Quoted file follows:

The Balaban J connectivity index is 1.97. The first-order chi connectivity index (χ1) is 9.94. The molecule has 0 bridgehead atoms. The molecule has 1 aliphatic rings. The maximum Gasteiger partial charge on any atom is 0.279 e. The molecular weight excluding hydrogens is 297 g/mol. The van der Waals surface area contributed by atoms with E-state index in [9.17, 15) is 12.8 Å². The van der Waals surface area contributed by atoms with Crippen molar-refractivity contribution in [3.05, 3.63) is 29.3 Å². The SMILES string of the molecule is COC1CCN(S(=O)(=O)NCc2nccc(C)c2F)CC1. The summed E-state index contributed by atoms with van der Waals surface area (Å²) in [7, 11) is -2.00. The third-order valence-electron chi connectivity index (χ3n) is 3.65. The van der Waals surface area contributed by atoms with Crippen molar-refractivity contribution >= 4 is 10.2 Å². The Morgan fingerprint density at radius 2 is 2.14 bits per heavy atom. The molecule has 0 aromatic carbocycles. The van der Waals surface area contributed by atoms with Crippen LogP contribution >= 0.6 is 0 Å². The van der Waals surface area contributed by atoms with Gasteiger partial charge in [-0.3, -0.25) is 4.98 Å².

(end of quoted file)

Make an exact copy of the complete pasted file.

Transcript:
The Balaban J connectivity index is 1.97. The first-order chi connectivity index (χ1) is 9.94. The molecule has 0 bridgehead atoms. The molecule has 1 aliphatic rings. The maximum Gasteiger partial charge on any atom is 0.279 e. The molecular weight excluding hydrogens is 297 g/mol. The van der Waals surface area contributed by atoms with E-state index in [9.17, 15) is 12.8 Å². The van der Waals surface area contributed by atoms with Crippen molar-refractivity contribution in [3.05, 3.63) is 29.3 Å². The SMILES string of the molecule is COC1CCN(S(=O)(=O)NCc2nccc(C)c2F)CC1. The summed E-state index contributed by atoms with van der Waals surface area (Å²) in [7, 11) is -2.00. The third-order valence-electron chi connectivity index (χ3n) is 3.65. The van der Waals surface area contributed by atoms with Crippen molar-refractivity contribution >= 4 is 10.2 Å². The Morgan fingerprint density at radius 2 is 2.14 bits per heavy atom. The molecule has 0 aromatic carbocycles. The van der Waals surface area contributed by atoms with Crippen LogP contribution >= 0.6 is 0 Å². The van der Waals surface area contributed by atoms with Gasteiger partial charge in [-0.3, -0.25) is 4.98 Å².